On a calm and sunny Saturday morning a group of residents were cleaning up a reserve near Cabramatta Creek at Liverpool when someone found a plastic bag with a handgun and ammunition in it.
The group were taking part in the regular campaign, Clean up the Wild, which was founded by wildlife rescuer Kane Durrant and his family.
The campaign aims to clean up local parks in a bid to save the environment and wildlife from litter.
Fairfield resident Charles Gream said he found a plastic bag with cleaning cloths and a grim-looking weapon in it on February 17, about five metres off the footpath close to the Elizabeth Drive bridge.
The active 74-year-old regularly gets involved in clean-up campaigns in his spare time, which keeps him fit and serves as an opportunity to “give back to the community”.
“I live in Cabramatta and when I read about this clean-up campaign I was absolutely delighted because the rubbish from Liverpool comes to Cabramatta. Rubbish is a problem here, but it’s a problem everywhere. Liverpool is my next-door neighbour and I love it, so I went along,” Mr Gream said.
“Then I came across a bag with ammunition and a handgun. Thank God for mobile phones! I rang Liverpool police about it.”
Police were contacted and assessed the scene shortly before collecting the weapon. He said while it was an exciting twist to the day, he was also thankful children didn’t find it.
“The police were exceptional and I thought their response was fantastic. Two officers came along and took it away. I’ve lived in the area for 50 years and I’ve done clean-ups along Cabramatta Creek before but that was the most exciting day I’ve ever had.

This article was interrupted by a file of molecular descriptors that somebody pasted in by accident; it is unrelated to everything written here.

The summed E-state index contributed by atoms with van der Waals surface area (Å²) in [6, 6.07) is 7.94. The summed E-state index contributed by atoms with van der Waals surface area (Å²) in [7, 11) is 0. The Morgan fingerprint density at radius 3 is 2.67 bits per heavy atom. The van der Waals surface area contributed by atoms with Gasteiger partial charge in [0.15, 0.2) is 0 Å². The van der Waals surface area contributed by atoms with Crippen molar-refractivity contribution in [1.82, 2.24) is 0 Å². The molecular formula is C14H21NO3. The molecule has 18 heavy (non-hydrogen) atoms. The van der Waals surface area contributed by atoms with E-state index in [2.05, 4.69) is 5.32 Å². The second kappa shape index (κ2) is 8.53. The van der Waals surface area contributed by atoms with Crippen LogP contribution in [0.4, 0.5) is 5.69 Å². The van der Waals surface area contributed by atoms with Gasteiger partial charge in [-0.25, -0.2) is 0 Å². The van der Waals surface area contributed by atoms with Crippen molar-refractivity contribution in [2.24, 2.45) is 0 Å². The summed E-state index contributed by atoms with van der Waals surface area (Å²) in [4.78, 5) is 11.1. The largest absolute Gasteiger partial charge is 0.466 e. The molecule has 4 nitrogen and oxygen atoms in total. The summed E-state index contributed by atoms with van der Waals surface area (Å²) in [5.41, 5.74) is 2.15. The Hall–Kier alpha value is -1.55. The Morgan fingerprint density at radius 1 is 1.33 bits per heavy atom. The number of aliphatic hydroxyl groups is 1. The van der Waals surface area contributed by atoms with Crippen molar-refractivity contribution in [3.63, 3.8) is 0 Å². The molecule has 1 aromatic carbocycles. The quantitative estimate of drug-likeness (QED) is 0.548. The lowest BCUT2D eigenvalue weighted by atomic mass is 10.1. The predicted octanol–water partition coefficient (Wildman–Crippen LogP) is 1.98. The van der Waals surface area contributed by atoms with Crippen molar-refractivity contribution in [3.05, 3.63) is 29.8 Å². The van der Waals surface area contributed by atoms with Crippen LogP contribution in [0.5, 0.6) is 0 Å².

“I thought perhaps what we found could’ve been linked to a crime and that we could’ve helped. I’m happy we got to it first because children could have – and there was ammunition.”
Rachael Durrant, who helped organise the day said children were in the group including her daughter, 12.
“It was a bit of a shock and seeing the gun was distracting for the rest of the day. We weren’t expecting to find anything like that. But at least it was one less thing littering the park,” she said.
“My daughter thought it was weird to find it in a place where a lot of people walk past and was intrigued because it’s nothing like she’s ever seen before. We were all wondering how it got there.
“I think we all realised it could’ve been very dangerous if a child found it. It’s pretty disgusting of the person who dumped it, to put it in a family area.”
She said the whole clean-up was a success.
“All in all, we found about 10 trolleys, three dumped bikes, a front bumper off a car, tyres and there were about 400 bottles. We got $32 from the Return & Earn scheme, which was donated to wildlife conservation. We also found a dumped stroller, a baby car seat and collected a total of 20 or so garbage bags filled with rubbish.
“We called the council to pick up the rubbish. Although they found it hard to locate the rubbish, they’ve been pretty supportive by donating biodegradable garbage bags and boxes. Then Bunnings fed us with a barbecue at the end!”
Liverpool police crime manager Dean Johnstone said after assessing the weapon, police found the gun but it was unusable.
“The firearm was seized in a very poor condition. It was not operable as it was rusted with several parts missing. However, it will be further examined by the forensics unit,” he said.
“It was good the residents contacted police. They took ideal action. My advice to anyone who comes across a weapon is don’t touch it and contact police who’ll do the necessary checks.”